Saturday, January 9, 2010


I miss my no-nonsense Weather Channel. Now partly owned by NBC Universal, it's gone show biz. Goofy girls and guys. Segments on gardens and home decor and whatever...
Listening to some of the conversation convinces you the staff has been half-baked by global warming.

R.A.T. (Rose About Town) says "Rats!"
Address your own comments, pro and con, to me at

P.S.-- GRRipe of the Day: The ladies at the Weather Channel are carefully instructing me on how to dress for the weather; even what to wear on the ski slope!


This morning when we left the house at dawn, we drove onto a road whose coated surface was still wet enough to reflect the deep blue of the morning sky. We seemed to be moving on a blue river threading through the freshly-clean white snow.
With multiple layers of snow and ice, the trees were crystal sculptures that preened themselves before our eyes all day, in temperatures that never rose enough to soften their demeanor.
But it softened ours; cold and inconvenient as it can be at times, winter has good things to share with us.

Wednesday, January 6, 2010


Across my country valley road, the ski hill throws its lights across the land, etching shadows in mysterious patterns on the snow and through the trees. It's artificial moonlight, but who would know?
The night is bitter cold and windy; the snow is falling heavy... It doesn't seem to phase the youngsters on their snowboards. I can hear their laughter; I can see their breathing turning into frost...
From my wingchair at the windows of my library, I watch their boundless energy propelling them atop three feet or more of cold, white global warming.
The kids are loving it, and so am I.

R.A. T. (Rose About Town)... observing worldwide global warming from her perch...

Tuesday, January 5, 2010


Today an elder citizen asked for my opinion:
"When they scan the underwear to detect sewn-in gels and other materials used in bombs, will they be able to tell if I'm wearing a bomb... or a senior diaper?"
I had no answer, and neither she nor I could stop laughing.
Do you have an answer to share with

Monday, January 4, 2010

Kevin's YouTube video

My youngest son Kevin lives in Geauga County, OH... His neighbors are both "Yankees" and Amish. This is his latest YouTube video... AMISH LONGBOARDER! on the posting below. Click onto it and enjoy!

Kevin Moore's YouTube video!

Sunday, January 3, 2010


If I had my camera here today, I'd share a photo.
The stiff winds are blowing all the snow off the trees and the left-over plant heads on my coneflowers.
They are sailing through the air in little round balls... looking very much like wind-blown cotton bolls.
Fun to watch.
R.A.T. (rose about town)






Yesterday was the time of a simple birthday party. The celebrant was Katie, the youngest daughter of my eldest son.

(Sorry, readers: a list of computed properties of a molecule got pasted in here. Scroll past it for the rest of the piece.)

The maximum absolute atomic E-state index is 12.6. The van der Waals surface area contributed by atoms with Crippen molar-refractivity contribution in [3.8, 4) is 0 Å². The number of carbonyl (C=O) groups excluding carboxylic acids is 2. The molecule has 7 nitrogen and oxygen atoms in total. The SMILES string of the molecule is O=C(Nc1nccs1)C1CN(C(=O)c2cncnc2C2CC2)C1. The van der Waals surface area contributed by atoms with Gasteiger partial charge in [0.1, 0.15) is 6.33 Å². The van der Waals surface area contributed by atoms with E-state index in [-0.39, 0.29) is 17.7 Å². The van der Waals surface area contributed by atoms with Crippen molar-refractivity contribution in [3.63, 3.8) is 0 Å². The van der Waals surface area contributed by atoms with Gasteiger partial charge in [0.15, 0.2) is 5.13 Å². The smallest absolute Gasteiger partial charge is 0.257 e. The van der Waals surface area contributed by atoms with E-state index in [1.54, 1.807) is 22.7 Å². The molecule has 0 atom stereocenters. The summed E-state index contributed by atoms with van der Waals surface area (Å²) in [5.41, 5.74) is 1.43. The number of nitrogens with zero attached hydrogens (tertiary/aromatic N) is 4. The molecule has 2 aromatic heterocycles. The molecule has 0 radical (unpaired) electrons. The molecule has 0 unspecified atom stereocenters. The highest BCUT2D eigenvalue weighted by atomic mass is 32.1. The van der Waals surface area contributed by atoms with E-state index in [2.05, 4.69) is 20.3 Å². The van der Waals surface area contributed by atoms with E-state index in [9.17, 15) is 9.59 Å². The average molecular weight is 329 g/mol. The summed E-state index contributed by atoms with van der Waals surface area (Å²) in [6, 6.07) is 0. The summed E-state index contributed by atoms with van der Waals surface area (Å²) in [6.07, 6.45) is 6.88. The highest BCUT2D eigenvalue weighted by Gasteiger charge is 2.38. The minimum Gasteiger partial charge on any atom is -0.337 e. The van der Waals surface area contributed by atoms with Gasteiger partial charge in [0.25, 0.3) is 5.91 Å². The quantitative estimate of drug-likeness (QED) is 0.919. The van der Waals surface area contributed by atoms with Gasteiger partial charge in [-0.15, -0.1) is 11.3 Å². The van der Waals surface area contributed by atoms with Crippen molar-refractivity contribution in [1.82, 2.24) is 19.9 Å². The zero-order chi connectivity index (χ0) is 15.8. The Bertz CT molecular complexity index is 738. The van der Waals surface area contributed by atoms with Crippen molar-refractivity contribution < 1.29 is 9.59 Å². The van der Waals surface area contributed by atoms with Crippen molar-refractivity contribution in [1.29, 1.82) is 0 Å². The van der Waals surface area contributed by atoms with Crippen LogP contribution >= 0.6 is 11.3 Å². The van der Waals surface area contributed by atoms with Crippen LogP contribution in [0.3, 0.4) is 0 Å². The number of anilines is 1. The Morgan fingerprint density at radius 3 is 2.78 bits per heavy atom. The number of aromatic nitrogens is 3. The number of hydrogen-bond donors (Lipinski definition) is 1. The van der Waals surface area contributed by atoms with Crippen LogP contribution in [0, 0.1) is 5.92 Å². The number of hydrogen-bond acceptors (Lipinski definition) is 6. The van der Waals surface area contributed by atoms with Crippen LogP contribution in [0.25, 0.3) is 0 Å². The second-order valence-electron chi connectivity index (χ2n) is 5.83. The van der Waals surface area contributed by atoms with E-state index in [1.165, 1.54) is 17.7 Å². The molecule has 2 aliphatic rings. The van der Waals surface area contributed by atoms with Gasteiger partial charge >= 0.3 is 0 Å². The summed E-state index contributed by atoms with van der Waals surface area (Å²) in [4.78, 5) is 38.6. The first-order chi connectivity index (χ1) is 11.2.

Her actual birthday had been weeks before, but the celebration had been deferred until the holidays were over. She was now 14.
Casually, I told her I remembered my own 14th year, and I did, but I didn't tell her that a shadow crossed my mind when I recalled that year; the year my father died.
On February 5, the night he died, I had returned home late from babysitting. As I entered the house, the phone was ringing, and I ran to answer it before it could wake my family.
How strange, I thought, that someone should be calling after midnight, when everyone but me had long been sleeping. Wrong number?
No; bad news was forthcoming; my father who had been working the late shift had died suddenly as his train was headed home through Geauga County from New Castle, PA.
That marked the harsh beginning of my growing-up, suddenly and painfully, embarking on an unexpected journey of hardship, worry and grief.
On this, my Katie's birthday, I kept that memory to myself... silently wishing my lovely granddaughter a normal, happy life in these teen years of her life. With the loved ones around her still intact.

Comments accepted at

COMMENT JAN 5, 2010 from brother Ben:
You have steinbeck's ability to make the written word touch the soul. That would not seem an easy blessing to bear.
I read your Shadows of a Birthday Conversation with a keen understanding that only someone who was also there could feel. Dad's death and the ensuing aftermath certainly made for a long, sorrowful and harsh time in our family's life. It tempered some of us with a steely resolve, even as it melted the spirit of others of us to the very core.
I never really put those times in proper perspective until my time in Vietnam. The "lucky ones" over there would have given anything to trade places with us.
I thank God every day for forcing me to see first-hand what tragedy looks and feels like. In spite of the cranky image I love to openly project to the world, every day I have is a good day.